The thermodynamics of the Pop5-RPP30 interaction were analyzed by isothermal titration calorimetry (ITC). The first two titrations demonstrate that the proteins form a high-affinity complex with an overall stoichiometry of 1 : 1 in the absence of other RNase P components (Figures 9(a) and 9(b)). The curves obtained under these conditions fit well to a one-site model but do not reveal a thermodynamic signature for formation of the expected 2 : 2 complex. An additional set of titrations were performed with a higher Wiseman “c” value [43] with smaller injections more carefully discern the presence of more complex binding modes. These titrations show clearly multiple binding modes with a combined stoichiometry of ~1, consistent with the expected 2 : 2 binding interaction. Although the data could be fit to a curve corresponding to a two-site binding model, given the three intermolecular interfaces observed in the complex (one Pop5-Pop5 interface, and two Pop5-RPP30 interfaces, Figure 7(b)), a more complex binding mechanism may be required to explain the thermodynamic data; exploring the details of such models is beyond the scope of the present study. Titrations performed under low ionic strength (10 mM sodium acetate) exhibited weaker binding ( of 124 nM versus 3.5 nM) and less favorable binding enthalpy than those at higher ionic strength (140 mM, 160 mM, acetate plus salt). These observations are consistent with a significant contribution to binding from the hydrophobic effect as predicted from the nature of the observed intermolecular interfaces [14, 35].

fig9
Figure 9: Titration calorimetry of Pop5-RPP30 binding reveals net 1 : 1 stoichiometry but higher-order binding. Top panels: Representative ITC thermograms obtained upon titration of Pfu Pop5 into Pfu RPP30 at 55°C. Bottom panels: Time-integration for each peak in the thermogram after normalizing per mol of injectant (squares). Titrations, (a, no salt) and (b, 130 mM KCl), were performed with 9.89 and 4.95 μM RPP30, respectively, in the cell and can be fit by a single site binding model, with apparent dissociation constants of 124 ± 13 and 3.5 ± 0.6 nM, respectively. Experiments performed with 14.8 μM RPP30 in the cell (c: no salt, d: 150 mM NaCl) yielded more complex thermograms that could only be fit by invoking two-site, or more complex binding models, consistent with higher-order assembly. Comparison of data at lower and higher ionic strength indicates binding is strongly favored by inclusion of moderate salt (e.g., 130 mM KCl) in the solutions.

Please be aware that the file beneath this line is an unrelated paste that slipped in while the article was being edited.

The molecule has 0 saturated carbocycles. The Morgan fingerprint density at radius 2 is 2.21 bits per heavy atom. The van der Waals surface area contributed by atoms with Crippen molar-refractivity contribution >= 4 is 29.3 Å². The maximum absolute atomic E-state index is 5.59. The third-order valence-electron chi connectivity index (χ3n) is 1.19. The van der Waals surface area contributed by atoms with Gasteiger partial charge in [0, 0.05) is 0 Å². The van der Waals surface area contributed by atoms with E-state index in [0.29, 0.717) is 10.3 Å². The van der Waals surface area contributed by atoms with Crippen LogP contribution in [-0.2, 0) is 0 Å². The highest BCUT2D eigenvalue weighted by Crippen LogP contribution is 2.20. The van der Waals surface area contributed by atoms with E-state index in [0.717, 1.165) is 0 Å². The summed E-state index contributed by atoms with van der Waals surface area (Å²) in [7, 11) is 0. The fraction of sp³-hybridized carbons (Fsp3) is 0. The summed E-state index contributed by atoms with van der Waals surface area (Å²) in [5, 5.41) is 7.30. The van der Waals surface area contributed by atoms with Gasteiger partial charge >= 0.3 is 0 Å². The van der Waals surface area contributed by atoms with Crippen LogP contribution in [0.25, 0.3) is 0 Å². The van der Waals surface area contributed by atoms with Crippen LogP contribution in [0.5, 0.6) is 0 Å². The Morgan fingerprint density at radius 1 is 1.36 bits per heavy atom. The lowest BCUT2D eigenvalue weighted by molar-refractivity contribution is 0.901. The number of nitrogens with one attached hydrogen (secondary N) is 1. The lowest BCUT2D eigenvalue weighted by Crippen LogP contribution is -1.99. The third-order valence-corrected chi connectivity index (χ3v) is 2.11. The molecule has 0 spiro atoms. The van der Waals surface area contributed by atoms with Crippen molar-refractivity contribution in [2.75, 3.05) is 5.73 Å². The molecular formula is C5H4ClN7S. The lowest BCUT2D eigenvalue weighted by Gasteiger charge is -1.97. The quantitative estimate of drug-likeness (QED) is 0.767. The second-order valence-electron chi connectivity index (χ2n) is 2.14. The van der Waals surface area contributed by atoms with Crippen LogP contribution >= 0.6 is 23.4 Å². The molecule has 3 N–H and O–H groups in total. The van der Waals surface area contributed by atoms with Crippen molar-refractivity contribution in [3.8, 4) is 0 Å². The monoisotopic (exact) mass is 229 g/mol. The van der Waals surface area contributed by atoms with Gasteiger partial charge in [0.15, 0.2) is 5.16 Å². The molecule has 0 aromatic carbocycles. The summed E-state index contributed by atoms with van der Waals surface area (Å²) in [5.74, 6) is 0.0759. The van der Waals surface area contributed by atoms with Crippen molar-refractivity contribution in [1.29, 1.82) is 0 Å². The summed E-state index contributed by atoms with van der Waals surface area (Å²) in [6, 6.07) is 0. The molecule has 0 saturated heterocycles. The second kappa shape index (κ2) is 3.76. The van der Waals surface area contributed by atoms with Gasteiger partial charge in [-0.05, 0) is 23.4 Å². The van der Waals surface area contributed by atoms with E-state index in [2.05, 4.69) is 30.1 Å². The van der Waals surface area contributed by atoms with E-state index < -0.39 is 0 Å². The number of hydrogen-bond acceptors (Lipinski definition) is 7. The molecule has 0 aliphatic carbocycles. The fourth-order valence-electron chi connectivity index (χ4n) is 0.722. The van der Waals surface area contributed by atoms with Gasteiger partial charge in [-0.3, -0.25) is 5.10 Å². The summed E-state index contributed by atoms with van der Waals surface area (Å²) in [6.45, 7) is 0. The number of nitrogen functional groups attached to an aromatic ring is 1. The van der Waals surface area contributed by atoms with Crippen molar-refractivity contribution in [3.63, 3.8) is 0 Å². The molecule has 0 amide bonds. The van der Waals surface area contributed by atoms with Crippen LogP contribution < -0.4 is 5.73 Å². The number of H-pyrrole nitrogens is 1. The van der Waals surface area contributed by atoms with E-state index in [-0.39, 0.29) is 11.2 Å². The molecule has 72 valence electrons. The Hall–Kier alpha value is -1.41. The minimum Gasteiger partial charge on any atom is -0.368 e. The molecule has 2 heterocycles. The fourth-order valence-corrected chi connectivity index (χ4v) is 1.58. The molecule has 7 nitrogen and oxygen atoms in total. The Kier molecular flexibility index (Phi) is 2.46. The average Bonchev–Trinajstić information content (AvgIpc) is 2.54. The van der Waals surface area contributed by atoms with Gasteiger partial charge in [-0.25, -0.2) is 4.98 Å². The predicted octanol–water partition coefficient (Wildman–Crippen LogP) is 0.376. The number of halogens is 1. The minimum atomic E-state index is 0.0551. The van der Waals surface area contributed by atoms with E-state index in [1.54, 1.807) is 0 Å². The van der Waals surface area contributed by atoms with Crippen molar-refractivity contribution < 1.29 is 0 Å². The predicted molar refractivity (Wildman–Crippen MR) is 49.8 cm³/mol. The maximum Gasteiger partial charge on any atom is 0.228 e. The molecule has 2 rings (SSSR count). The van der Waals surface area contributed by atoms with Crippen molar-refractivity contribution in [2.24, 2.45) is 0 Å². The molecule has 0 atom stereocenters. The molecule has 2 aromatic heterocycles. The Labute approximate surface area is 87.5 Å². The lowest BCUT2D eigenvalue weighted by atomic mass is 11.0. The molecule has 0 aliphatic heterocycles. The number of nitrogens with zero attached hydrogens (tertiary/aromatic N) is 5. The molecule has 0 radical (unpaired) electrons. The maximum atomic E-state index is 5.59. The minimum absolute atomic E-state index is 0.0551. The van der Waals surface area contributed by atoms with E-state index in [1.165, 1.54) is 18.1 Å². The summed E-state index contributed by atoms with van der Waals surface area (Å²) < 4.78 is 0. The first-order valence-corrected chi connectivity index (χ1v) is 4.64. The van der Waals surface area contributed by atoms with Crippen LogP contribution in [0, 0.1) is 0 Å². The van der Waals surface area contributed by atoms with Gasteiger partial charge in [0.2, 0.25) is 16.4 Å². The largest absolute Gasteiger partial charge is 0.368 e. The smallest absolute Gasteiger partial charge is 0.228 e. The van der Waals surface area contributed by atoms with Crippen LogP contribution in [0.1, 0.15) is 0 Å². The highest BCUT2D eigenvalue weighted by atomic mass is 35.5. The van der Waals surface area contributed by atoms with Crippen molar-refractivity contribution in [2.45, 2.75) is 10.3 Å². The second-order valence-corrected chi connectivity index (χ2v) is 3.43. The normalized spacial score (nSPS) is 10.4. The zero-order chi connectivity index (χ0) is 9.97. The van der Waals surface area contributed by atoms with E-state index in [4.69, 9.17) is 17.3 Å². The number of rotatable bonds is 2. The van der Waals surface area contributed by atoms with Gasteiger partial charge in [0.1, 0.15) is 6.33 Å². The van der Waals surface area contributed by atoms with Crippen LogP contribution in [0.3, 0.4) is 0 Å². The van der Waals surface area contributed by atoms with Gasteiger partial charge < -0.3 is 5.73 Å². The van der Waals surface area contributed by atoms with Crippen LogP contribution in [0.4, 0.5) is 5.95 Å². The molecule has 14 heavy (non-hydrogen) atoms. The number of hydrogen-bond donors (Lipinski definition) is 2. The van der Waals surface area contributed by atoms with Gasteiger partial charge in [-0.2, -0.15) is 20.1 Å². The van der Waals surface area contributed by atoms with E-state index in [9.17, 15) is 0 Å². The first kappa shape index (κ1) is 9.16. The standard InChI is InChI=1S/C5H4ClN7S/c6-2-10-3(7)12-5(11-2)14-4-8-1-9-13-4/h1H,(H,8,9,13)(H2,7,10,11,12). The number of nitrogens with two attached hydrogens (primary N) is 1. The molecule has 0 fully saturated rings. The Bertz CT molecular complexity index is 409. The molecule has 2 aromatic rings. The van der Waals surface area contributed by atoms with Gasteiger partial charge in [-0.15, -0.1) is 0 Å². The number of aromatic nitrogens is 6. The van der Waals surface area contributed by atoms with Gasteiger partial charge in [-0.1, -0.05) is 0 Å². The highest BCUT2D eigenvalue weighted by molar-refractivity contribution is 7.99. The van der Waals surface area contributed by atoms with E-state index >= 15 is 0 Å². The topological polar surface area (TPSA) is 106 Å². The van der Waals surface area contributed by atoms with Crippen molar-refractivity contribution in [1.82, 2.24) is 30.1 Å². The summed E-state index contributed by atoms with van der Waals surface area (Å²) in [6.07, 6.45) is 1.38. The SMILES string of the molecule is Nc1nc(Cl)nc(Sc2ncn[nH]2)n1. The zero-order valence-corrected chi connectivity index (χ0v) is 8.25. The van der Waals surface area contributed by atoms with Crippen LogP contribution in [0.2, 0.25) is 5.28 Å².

3. Discussion

3.1. Stoichiometry and Folding of RPP Binary Complexes

These biophysical investigations of the interactions between Pfu RNase P proteins Pop5 and RPP30 have provided definitive evidence for the formation of a tight 2 : 2 Pop5-RPP30 complex in solution in the absence of other Pfu RNase P components. NMR chemical shift perturbations map the binding interface of Pop5 on RPP30. Together with previously reported chemical shift perturbations of Pop5 [35], these results confirm that the crystallographic observations from Pho Pop5-RPP30 [14] generally hold true in solution for the closely related Pfu Pop5-RPP30, except that the NMR data do not reveal evidence for interaction between RPP30 and the highly conserved, relatively unstructured N-terminus of Pop5. The finding of a heterotetrameric Pop5-RPP30 pair contrasts with the observation that the other archaeal RPP pair, RPP21-RPP29, forms only a heterodimer, both in crystals and in solution [34, 36].

Another notable difference between these binary complexes is in the effect of binding on the structures of the individual proteins. NMR studies of Pfu RPP21 and RPP29, both individually and as a complex, revealed that disordered regions present in these proteins fold upon heterodimerization [34, 39]. These structural changes, which are essential for generating the protein-protein interface, are especially pronounced in RPP29 where 52 new (from a total of 124) backbone amide resonances, associated with residues in α-helices, are observed in the 15N-edited spectra of the RPP21–RPP29 complex. Unlike Pfu RPP21 and RPP29, the structures of Pfu Pop5 and RPP30 appear to be well formed in the absence of the other. Interestingly, despite a tight interface mediated by structured cores of the interacting partners in Pfu Pop5-RPP30 and RPP21–RPP29 [14, 34, 36], both complexes display one or more unstructured termini, rich in basic residues, which could potentially play a critical role in RNA binding.